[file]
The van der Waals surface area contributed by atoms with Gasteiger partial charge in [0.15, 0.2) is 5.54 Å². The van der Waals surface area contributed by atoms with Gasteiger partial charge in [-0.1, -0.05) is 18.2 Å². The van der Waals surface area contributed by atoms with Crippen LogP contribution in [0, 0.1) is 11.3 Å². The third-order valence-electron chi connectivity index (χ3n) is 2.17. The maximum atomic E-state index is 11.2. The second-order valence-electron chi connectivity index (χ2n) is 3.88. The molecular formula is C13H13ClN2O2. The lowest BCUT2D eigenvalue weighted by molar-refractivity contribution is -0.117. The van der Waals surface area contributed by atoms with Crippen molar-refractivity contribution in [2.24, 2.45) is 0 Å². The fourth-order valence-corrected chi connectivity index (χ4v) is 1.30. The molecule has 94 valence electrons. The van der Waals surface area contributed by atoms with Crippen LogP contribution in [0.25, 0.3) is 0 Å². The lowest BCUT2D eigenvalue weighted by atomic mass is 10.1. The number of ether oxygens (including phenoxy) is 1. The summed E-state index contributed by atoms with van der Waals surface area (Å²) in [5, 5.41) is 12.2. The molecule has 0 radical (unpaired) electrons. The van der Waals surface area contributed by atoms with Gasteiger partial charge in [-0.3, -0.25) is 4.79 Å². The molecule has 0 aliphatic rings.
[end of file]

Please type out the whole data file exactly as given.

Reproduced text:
The van der Waals surface area contributed by atoms with Gasteiger partial charge in [0.15, 0.2) is 5.54 Å². The van der Waals surface area contributed by atoms with Gasteiger partial charge in [-0.1, -0.05) is 18.2 Å². The van der Waals surface area contributed by atoms with Crippen LogP contribution in [0, 0.1) is 11.3 Å². The third-order valence-electron chi connectivity index (χ3n) is 2.17. The maximum atomic E-state index is 11.2. The second-order valence-electron chi connectivity index (χ2n) is 3.88. The molecular formula is C13H13ClN2O2. The lowest BCUT2D eigenvalue weighted by molar-refractivity contribution is -0.117. The van der Waals surface area contributed by atoms with Crippen molar-refractivity contribution in [2.24, 2.45) is 0 Å². The fourth-order valence-corrected chi connectivity index (χ4v) is 1.30. The molecule has 94 valence electrons. The van der Waals surface area contributed by atoms with Crippen LogP contribution in [0.25, 0.3) is 0 Å². The lowest BCUT2D eigenvalue weighted by atomic mass is 10.1. The number of ether oxygens (including phenoxy) is 1. The summed E-state index contributed by atoms with van der Waals surface area (Å²) in [5, 5.41) is 12.2. The molecule has 0 radical (unpaired) electrons. The van der Waals surface area contributed by atoms with Gasteiger partial charge in [-0.3, -0.25) is 4.79 Å². The molecule has 0 aliphatic rings.